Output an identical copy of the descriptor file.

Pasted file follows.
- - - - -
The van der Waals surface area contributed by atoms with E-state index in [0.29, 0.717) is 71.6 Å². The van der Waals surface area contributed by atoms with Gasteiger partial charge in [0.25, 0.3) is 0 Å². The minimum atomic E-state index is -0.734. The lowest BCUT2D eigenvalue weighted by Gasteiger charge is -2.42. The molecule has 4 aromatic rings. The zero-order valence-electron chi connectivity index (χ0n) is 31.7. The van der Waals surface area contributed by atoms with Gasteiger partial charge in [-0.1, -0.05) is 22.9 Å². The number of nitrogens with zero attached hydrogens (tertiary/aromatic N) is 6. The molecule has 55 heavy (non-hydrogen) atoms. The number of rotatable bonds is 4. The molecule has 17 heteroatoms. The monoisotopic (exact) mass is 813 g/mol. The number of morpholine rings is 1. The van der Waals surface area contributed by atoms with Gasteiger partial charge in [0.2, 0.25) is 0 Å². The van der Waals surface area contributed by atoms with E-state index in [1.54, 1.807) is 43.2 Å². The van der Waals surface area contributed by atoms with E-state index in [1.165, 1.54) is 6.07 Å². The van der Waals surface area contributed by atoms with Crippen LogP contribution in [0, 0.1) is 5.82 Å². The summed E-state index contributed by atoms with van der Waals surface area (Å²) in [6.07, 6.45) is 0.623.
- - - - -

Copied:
The van der Waals surface area contributed by atoms with E-state index in [0.29, 0.717) is 71.6 Å². The van der Waals surface area contributed by atoms with Gasteiger partial charge in [0.25, 0.3) is 0 Å². The minimum atomic E-state index is -0.734. The lowest BCUT2D eigenvalue weighted by Gasteiger charge is -2.42. The molecule has 4 aromatic rings. The zero-order valence-electron chi connectivity index (χ0n) is 31.7. The van der Waals surface area contributed by atoms with Gasteiger partial charge in [-0.1, -0.05) is 22.9 Å². The number of nitrogens with zero attached hydrogens (tertiary/aromatic N) is 6. The molecule has 55 heavy (non-hydrogen) atoms. The number of rotatable bonds is 4. The molecule has 17 heteroatoms. The monoisotopic (exact) mass is 813 g/mol. The number of morpholine rings is 1. The van der Waals surface area contributed by atoms with Gasteiger partial charge in [0.2, 0.25) is 0 Å². The van der Waals surface area contributed by atoms with E-state index in [1.54, 1.807) is 43.2 Å². The van der Waals surface area contributed by atoms with E-state index in [1.165, 1.54) is 6.07 Å². The van der Waals surface area contributed by atoms with Crippen LogP contribution in [0, 0.1) is 5.82 Å². The summed E-state index contributed by atoms with van der Waals surface area (Å²) in [6.07, 6.45) is 0.623.